Government policy and regulation must at times play catch-up with reality.
In recent times, this has been especially prevalent with the social and digital media giants, who have enjoyed free rein while policy makers struggle to work out how to deal with the potential harms they bring.
But if we thought that the rise and activities of Amazon, Facebook, Google et al was faster than a speeding legislator, then the lightning quick manner in which coronavirus has changed the world has left policymakers utterly stranded.
Governments across the globe have failed to settle upon clear guidelines and measures to deal with the pandemic – a sluggishness compounded by failures to communicate effectively.
As society moves towards a partial reopening, and away from the clear-cut lockdown measures to subtler, changeable guidelines which require more user discretion, the picture is even more muddled. And, as such, they are even more dangerous to public health and the economy.
Against this backdrop, some big businesses are filling policy gaps out of pure necessity and, perhaps, a desire to create clarity.
Airbnb decided to ban parties at properties rented through the site, with a maximum occupancy of 16 people. In many parts of the world, this measure is likely to reiterate existing laws and restrictions imposed at a government level, but Airbnb has recognised that many users will feel comfortable flouting broad brush laws imposed in a distant parliament building, and need a more immediate reminder.
Meanwhile, Airbnb’s Silicon Valley neighbours Google and Facebook have recently been joined by enterprise tech firm Salesforce in announcing that staff will not be forced to return en masse to their offices until summer 2021 at the earliest.
Such decisions may prove frustrating to governments who are trying to encourage economic recovery through a resumption of commuting, shop-bought lunches and after-work drinks. But these swiftly-made business policies have provided staff with clarity at a time when confusion reigns across much of the world.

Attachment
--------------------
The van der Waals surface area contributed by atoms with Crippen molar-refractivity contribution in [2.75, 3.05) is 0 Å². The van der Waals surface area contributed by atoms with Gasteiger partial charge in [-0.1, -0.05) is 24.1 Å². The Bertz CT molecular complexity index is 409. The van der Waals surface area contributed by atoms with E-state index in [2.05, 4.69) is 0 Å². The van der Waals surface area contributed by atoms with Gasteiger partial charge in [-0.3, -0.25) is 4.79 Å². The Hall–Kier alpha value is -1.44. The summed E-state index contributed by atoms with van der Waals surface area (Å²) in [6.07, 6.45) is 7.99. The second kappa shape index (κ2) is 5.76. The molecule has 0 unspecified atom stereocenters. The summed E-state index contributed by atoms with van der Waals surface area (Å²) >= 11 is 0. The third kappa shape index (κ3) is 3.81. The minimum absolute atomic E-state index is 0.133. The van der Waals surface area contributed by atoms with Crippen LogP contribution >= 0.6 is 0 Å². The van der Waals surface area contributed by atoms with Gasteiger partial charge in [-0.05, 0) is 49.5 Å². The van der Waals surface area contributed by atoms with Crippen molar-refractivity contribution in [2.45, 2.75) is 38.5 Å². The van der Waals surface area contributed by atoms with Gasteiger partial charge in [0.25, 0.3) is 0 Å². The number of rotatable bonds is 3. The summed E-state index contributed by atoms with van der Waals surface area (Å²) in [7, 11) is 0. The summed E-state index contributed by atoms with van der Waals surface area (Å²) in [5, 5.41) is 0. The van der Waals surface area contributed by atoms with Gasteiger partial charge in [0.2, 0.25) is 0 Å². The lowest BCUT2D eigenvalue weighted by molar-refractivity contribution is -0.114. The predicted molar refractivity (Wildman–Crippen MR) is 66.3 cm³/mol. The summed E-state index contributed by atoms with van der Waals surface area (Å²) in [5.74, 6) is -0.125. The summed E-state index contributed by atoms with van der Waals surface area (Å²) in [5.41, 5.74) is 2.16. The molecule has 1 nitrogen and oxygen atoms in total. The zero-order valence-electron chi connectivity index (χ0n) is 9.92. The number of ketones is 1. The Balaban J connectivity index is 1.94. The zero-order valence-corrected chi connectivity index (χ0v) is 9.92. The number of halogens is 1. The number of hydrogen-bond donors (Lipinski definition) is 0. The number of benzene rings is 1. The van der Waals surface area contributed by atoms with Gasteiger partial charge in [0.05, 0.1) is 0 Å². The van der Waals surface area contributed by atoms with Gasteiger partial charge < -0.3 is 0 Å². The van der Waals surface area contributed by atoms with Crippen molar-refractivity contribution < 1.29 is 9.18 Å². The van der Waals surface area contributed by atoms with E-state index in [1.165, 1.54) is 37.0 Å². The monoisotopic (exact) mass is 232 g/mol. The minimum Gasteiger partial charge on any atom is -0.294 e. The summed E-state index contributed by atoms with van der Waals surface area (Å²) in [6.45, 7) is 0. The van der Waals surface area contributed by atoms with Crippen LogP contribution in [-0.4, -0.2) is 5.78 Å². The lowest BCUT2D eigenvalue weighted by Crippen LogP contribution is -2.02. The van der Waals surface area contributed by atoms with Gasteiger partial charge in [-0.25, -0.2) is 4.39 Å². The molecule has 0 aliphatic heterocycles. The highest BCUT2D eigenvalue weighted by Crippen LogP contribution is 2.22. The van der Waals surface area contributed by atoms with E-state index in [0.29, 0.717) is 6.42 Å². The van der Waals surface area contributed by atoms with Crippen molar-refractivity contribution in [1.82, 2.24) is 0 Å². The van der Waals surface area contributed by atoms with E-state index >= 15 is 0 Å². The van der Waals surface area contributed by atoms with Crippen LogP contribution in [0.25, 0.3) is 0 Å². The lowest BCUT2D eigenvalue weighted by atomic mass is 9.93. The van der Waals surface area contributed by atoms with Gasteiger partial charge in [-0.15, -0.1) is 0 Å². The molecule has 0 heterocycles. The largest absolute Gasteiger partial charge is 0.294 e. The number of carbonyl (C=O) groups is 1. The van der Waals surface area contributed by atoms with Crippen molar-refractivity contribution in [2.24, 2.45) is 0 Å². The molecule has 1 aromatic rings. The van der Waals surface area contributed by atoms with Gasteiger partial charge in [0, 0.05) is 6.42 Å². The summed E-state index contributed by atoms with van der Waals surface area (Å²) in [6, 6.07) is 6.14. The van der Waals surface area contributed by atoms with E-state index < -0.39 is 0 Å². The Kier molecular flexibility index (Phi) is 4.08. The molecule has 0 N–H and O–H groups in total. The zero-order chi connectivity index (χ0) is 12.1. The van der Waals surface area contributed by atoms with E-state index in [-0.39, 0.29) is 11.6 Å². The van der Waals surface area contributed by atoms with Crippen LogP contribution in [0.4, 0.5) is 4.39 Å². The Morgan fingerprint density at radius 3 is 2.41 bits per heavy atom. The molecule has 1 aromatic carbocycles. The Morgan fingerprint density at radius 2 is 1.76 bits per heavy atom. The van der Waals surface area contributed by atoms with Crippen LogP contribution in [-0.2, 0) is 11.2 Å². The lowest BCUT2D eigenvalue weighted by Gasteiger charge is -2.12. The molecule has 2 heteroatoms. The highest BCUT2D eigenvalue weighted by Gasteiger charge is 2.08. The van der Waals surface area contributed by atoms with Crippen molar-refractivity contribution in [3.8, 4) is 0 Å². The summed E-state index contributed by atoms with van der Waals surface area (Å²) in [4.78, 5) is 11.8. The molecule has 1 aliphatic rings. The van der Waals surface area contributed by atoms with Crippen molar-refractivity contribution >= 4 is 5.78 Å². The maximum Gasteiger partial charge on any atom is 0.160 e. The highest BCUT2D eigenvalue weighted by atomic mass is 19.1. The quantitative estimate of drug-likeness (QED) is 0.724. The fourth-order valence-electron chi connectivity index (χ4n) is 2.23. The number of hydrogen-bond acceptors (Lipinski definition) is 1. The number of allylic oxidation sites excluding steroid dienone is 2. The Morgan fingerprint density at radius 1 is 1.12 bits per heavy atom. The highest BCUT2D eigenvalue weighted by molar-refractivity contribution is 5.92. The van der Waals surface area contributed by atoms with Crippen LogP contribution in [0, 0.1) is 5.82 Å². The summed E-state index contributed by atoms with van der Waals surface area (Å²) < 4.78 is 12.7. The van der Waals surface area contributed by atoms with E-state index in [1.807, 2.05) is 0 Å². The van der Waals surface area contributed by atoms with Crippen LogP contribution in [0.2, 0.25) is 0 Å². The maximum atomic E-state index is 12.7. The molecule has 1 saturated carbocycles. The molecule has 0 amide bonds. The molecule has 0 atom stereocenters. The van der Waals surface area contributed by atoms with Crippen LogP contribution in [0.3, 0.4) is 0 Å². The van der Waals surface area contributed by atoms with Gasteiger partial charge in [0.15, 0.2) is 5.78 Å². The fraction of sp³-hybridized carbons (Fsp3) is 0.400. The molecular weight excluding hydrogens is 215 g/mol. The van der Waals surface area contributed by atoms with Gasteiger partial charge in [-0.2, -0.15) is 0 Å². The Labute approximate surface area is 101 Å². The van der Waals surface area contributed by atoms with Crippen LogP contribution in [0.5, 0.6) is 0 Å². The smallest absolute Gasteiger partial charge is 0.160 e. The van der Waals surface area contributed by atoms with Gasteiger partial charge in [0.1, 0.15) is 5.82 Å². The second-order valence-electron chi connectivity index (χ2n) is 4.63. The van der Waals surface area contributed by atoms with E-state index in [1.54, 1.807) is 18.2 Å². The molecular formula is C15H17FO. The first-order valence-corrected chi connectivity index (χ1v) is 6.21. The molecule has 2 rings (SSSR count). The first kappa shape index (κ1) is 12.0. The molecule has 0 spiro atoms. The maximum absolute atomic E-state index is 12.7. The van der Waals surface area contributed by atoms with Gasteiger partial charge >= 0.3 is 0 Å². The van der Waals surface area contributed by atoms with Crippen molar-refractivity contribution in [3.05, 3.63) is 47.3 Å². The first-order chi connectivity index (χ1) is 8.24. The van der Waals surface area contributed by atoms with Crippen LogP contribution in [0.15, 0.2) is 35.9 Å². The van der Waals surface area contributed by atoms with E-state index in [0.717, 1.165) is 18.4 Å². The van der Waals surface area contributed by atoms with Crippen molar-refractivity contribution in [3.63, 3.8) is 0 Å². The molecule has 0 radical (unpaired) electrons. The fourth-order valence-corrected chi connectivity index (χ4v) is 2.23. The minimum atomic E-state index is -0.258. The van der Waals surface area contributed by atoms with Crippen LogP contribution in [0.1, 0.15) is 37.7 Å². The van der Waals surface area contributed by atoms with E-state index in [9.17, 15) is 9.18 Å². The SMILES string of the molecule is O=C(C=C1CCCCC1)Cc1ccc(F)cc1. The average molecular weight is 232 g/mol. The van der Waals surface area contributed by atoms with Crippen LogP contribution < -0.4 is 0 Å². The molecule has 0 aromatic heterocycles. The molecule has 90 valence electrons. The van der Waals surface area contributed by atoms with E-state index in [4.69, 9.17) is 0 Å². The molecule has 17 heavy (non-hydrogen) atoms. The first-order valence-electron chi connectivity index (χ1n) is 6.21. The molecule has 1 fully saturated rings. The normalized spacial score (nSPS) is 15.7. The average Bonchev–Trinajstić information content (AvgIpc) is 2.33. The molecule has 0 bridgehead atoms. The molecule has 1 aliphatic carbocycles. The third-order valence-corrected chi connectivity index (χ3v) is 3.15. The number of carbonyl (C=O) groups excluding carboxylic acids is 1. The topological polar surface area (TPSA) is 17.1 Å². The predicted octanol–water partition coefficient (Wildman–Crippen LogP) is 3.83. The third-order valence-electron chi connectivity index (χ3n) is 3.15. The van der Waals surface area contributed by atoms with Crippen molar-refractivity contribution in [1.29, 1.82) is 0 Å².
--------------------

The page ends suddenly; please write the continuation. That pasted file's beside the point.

These tech giants are fully aware that reassured staff means better productivity and business success.
There are plenty of other examples of businesses going above and beyond legal requirements in their Covid-19 policies. Given that many large tech companies are usually given to skirting around legislature instead of reinforcing it, this must feel like a strange situation for some. Such businesses are likely to find that behaving in a more responsible way as emergency policymakers will win them support and burnish their reputation over the long-term – that is certainly evidenced by Alva’s insights into business reputation.
But there is another side to this: companies whose policies arguably represent a watering down of the rule of law, but nonetheless provide a form of clarity.
Two major UK retailers made clear as early as July that they would not enforce face masks in their shops. These rules from supermarkets in part act to protect their staff – workers at Co-op and others have faced abuse over masks and distancing rules – but they also provide customers with a degree of clarity.
Just like businesses, the public finds uncertainty unsettling. When businesses provide clarity, through their words and actions, they play an active role as responsible members of society.
But business should also be mindful of the flip side to its new-found policymaking privileges.
As the saying goes, with power comes responsibility. By stepping in to offer solutions and guidelines, companies risk taking a share of the blame if subsequent waves of pandemic hit.